How Far We Have NOT Come


Lynn Penner Ash, the first female winemaker in Oregon.

March–Women’s History Month—reminds us of how far we have NOT come. According to the American Association of Wine Economists (AAWE), only 9.8% of California wineries have women winemakers. This, even though the first women graduates out of UC Davis’ renown Viticulture and Enology program—Mary Ann Graf and Zelma Long, graduated in the mid-1970s. Curiously, the appellation with the most women winemakers is Sonoma (12.4%) followed by Napa (12.2%). The AAWE hypothesizes that women winemakers immediately gravitate to high-end wine vs. beverage wine which accounts for their higher representation in appellations like Sonoma and Napa that make luxury wine. But there may be something else at work too.

My theory is that Sonoma has the most women winemakers because it’s a pinot noir hotbed. Recently, in conducting research for The NEW Wine Bible (to be released Spring 2015), I discovered the fact that Oregon has slightly more women winemakers than California, despite having 1/27th the grape acreage. Indeed, in the one U.S. state devoted to pinot noir, women account for over 10% of all winemakers.

One question seemed obvious: Do women choose pinot noir? Or does it choose them? I asked Lynn Penner Ash—who became the first female winemaker in Oregon in 1988–her view. Recounting the early days, she said, “In the beginning, Oregon was made up of very small family-owned wineries, and we wanted everyone to do well to establish Oregon as a place for world-class pinot noir. Female or male, if you were willing to work hard at making pinot, you were welcome.” But Penner Ash said there were also more subtle powers at work. “Pinot noir is a reflective grape. We strive to be guardians of it–but not dominators–which some might say reflects a more feminine sensibility.”

What are your thoughts on women, pinot , and winemaking?


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6 comments on “How Far We Have NOT Come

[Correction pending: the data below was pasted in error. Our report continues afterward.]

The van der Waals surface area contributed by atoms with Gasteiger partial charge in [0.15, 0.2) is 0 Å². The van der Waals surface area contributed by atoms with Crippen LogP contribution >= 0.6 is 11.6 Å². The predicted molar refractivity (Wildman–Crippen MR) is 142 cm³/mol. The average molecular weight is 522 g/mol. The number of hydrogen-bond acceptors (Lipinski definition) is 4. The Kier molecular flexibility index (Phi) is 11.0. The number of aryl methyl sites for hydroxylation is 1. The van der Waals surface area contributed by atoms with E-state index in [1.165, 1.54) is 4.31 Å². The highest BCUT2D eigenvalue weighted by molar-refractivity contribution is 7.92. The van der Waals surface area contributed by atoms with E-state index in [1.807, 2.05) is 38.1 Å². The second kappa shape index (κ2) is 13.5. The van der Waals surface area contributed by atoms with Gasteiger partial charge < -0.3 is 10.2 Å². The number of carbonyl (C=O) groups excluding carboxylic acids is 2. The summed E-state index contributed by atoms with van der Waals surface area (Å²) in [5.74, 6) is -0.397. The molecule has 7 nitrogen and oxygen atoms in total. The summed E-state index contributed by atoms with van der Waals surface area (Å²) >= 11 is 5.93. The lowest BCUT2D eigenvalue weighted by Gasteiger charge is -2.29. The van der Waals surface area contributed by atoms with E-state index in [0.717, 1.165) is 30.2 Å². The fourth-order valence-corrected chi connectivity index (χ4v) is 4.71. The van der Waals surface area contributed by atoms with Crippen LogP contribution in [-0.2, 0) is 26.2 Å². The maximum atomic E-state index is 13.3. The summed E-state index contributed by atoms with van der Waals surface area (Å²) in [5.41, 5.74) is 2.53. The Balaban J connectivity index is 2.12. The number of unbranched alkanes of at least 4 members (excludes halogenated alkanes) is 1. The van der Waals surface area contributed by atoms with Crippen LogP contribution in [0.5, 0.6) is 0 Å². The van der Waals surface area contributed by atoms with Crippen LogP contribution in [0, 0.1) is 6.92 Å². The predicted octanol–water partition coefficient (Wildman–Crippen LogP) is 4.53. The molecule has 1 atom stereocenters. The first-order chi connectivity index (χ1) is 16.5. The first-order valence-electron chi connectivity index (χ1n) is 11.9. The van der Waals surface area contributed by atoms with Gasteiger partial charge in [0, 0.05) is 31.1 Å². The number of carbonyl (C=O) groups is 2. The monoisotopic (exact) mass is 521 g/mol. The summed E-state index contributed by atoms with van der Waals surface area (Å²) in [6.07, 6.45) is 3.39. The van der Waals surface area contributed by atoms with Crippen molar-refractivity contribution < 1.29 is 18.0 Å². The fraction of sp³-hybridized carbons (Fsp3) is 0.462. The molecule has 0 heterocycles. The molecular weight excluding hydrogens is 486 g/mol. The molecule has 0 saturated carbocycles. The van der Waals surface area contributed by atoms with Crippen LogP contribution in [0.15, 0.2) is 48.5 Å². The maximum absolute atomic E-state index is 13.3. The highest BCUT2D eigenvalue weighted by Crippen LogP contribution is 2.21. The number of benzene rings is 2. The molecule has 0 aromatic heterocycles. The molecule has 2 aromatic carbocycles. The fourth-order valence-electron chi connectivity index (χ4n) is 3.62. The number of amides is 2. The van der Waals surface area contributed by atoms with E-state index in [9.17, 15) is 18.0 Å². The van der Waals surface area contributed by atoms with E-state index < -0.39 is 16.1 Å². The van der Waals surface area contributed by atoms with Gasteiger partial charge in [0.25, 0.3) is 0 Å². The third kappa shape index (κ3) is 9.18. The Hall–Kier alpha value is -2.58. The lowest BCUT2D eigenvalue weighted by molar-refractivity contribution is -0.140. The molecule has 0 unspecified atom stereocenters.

1. In my case Pinot found me- I grew up in Santa Barbara County with my parents enjoying ABC and many many others, and then my first job happened to be at Chalone Vineyard because they had an earlier harvest that would get me back to school at UC Davis before the start of Fall Quarter.

    I still make Pinot today for Garnet Vineyards, Picket Fence Vineyards and a few other brands, mostly based in Sonoma County. I do think there is something to Pinot Noir being a “reflective grape” and one that doesn’t take kindly to, dare I say, a lot of manhandling. Happily, passion- my major prerequisite for being a great winemaker- is genderless!

  2. I cover only wines with certified organic or Biodynamic vineyards. I’ve (only subjectively so far) noticed there are a higher than average number of women winemakers involved in those wineries. I’d be interested in knowing if anyone has ever looked at that correlation.

  3. I swear there are more than 12.5% of the winemaker population here in Santa Barbara County that are women. Me? I make mostly Bordeaux, but yes….do get my Pinot fix in early in each harvest!

  4. Karen-Thank you for the posting. I was rather surprised that the percentage of women winemakers in the North Coast is so low.
    To comment on your question “Do women choose Pinot Noir or does Pinot choose them?” I did not choose Pinot Noir but I did choose Sonoma. Upon graduating from UC Davis I decided to look for positions in wineries located in Sonoma County. I gravitated towards it’s genuine and honest farming and epicurean communities. Considering a large percentage of Sonoma County acreage is planted to high quality Pinot Noir, it was likely my first winery job would be in a Pinot Noir house. 10 years later, at Anaba Wines, I am still working extensively with this finicky grape and still loving Sonoma County…where we don’t take ourselves too seriously but we do take grape growing and winemaking very seriously.

  5. How and where women are employed in the wine industry is an important and worthwhile topic, but I’m sorry to see it addressed here in the context of more female stereotyping.

  6. Thanks everyone for these comments. I agree with many of you and were amazed that the number of female winemakers is actually so small… hence “how far we have not come.” Still, great wine is indeed genderless as Alison says….
    As for pinot noir, what woman–what person– wouldn’t be seduced by the silkiness, tenderness and comfort of great pinot?

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